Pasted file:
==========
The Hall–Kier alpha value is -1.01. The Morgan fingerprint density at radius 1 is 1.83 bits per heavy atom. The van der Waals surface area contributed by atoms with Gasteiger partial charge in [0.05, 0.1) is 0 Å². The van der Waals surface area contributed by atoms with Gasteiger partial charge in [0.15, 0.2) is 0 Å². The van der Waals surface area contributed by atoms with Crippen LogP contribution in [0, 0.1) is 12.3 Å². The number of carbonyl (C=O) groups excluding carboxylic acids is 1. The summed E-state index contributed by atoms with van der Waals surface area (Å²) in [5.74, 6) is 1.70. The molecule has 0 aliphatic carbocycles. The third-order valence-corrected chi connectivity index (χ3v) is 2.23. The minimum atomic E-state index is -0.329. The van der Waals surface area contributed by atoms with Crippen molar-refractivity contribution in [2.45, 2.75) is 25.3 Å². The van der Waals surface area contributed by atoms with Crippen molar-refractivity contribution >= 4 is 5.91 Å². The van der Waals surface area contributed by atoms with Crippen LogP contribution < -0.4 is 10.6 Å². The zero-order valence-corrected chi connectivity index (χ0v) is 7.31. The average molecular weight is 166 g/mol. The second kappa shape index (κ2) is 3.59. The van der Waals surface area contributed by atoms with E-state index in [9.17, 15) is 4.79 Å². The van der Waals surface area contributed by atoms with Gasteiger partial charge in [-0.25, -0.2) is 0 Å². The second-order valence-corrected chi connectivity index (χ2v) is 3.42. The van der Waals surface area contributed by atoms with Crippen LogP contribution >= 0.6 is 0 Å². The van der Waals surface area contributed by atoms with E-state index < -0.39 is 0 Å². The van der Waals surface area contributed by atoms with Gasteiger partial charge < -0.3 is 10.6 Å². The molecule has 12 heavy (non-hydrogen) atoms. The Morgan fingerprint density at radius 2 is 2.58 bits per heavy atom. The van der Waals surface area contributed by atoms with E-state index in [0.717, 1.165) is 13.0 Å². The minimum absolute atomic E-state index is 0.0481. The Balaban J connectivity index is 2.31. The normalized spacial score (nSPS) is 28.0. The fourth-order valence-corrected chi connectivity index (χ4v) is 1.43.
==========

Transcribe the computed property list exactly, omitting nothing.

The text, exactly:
The Hall–Kier alpha value is -1.01. The Morgan fingerprint density at radius 1 is 1.83 bits per heavy atom. The van der Waals surface area contributed by atoms with Gasteiger partial charge in [0.05, 0.1) is 0 Å². The van der Waals surface area contributed by atoms with Gasteiger partial charge in [0.15, 0.2) is 0 Å². The van der Waals surface area contributed by atoms with Crippen LogP contribution in [0, 0.1) is 12.3 Å². The number of carbonyl (C=O) groups excluding carboxylic acids is 1. The summed E-state index contributed by atoms with van der Waals surface area (Å²) in [5.74, 6) is 1.70. The molecule has 0 aliphatic carbocycles. The third-order valence-corrected chi connectivity index (χ3v) is 2.23. The minimum atomic E-state index is -0.329. The van der Waals surface area contributed by atoms with Crippen molar-refractivity contribution in [2.45, 2.75) is 25.3 Å². The van der Waals surface area contributed by atoms with Crippen molar-refractivity contribution >= 4 is 5.91 Å². The van der Waals surface area contributed by atoms with Crippen LogP contribution < -0.4 is 10.6 Å². The zero-order valence-corrected chi connectivity index (χ0v) is 7.31. The average molecular weight is 166 g/mol. The second kappa shape index (κ2) is 3.59. The van der Waals surface area contributed by atoms with E-state index in [9.17, 15) is 4.79 Å². The van der Waals surface area contributed by atoms with Gasteiger partial charge in [-0.25, -0.2) is 0 Å². The second-order valence-corrected chi connectivity index (χ2v) is 3.42. The van der Waals surface area contributed by atoms with Crippen LogP contribution >= 0.6 is 0 Å². The van der Waals surface area contributed by atoms with E-state index < -0.39 is 0 Å². The van der Waals surface area contributed by atoms with Gasteiger partial charge < -0.3 is 10.6 Å². The molecule has 12 heavy (non-hydrogen) atoms. The Morgan fingerprint density at radius 2 is 2.58 bits per heavy atom. The van der Waals surface area contributed by atoms with E-state index in [0.717, 1.165) is 13.0 Å². The minimum absolute atomic E-state index is 0.0481. The Balaban J connectivity index is 2.31. The normalized spacial score (nSPS) is 28.0. The fourth-order valence-corrected chi connectivity index (χ4v) is 1.43.